Principals in two high achieving elementary schools in rural New Mexico: a case study

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Much has been written regarding the dire educational state of most schools in rural America. This case study profiles two elementary school principals (preK-6) in rural New Mexico whose schools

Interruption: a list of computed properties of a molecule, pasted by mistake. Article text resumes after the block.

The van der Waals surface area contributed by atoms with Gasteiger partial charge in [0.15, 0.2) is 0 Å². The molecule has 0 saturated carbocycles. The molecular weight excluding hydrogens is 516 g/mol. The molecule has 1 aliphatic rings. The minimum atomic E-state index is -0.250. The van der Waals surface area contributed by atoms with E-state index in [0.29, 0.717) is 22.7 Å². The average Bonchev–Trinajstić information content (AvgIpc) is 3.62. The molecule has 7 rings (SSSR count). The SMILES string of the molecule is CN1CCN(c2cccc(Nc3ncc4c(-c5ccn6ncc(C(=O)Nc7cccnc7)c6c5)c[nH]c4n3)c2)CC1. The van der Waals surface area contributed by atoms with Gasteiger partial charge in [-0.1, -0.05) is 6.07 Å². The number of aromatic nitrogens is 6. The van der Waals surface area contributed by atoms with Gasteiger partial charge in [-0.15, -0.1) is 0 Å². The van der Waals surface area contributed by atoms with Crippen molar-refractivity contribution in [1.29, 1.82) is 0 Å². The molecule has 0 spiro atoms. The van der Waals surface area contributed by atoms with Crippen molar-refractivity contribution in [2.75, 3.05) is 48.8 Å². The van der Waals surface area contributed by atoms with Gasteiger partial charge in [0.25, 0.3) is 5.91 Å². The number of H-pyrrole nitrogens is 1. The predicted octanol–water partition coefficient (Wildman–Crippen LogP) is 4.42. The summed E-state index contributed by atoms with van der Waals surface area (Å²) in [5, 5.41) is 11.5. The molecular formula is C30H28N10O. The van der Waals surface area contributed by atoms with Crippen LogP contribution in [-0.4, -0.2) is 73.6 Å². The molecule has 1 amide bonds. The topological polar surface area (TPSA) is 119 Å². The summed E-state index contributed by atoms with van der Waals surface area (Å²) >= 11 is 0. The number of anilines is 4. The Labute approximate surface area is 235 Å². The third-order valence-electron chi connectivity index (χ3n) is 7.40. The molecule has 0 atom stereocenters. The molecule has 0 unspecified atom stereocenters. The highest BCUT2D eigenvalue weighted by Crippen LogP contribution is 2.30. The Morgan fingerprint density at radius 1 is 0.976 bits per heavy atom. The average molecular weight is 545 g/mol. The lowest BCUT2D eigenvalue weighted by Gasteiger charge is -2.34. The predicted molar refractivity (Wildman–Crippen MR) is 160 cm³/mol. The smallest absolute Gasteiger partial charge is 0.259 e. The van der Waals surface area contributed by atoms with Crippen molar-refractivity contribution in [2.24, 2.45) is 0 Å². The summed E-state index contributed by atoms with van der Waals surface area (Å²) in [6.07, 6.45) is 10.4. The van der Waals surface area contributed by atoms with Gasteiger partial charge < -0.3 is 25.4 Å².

Much has been written regarding the dire educational state of most schools in rural America. This case study profiles two elementary school principals (preK-6) in rural New Mexico whose schools achieved adequate yearly progress (AYP) for the 2009-10 school year. The focus of this study centered on specific characteristics of the school cultures addressed by the principals, and instructional best practices routinely incorporated by teachers into the daily curricular program that have produced successful student outcomes and earned each of their schools AYP standing for the 2009-10 academic year. The methodology used to determine research findings was performed in three parts: Principals of AYP rural New Mexico schools were asked to complete an online survey on educational leadership according to the standards and functions of the Interstate School Leadership Licensure Consortium (ISLLC). The respondents chose either Almost always, To a considerable degree, Occasionally, Seldom, or Never according to the degree they deemed the leadership function necessary to the successful operations of their schools. The survey results were arranged into tables preceded with explanations and statistical analysis. Interviews were conducted with the two rural elementary school principals along with selected teachers and parents from each school. The researcher made on-site visitations and kept notes of the observations and interactions with staffs from each school. The main findings of the study arose from the results of the surveys and interviews conducted with individuals from the two focus schools. The researcher arranged data according to the leadership categories that emerged from the interviews. The survey results were divided into two categories: favorable (Almost always and To a considerable degree) and unfavorable (Occasionally, Seldom, and Never categories). The results for each leadership standard and related function were reported in terms of statistical significance according to frequency counts in the two categories. Finally, there is a review of current literature focused on principles of educational leadership and rural education, demographic information about the profiled schools, and conclusions with further recommendations for future studies.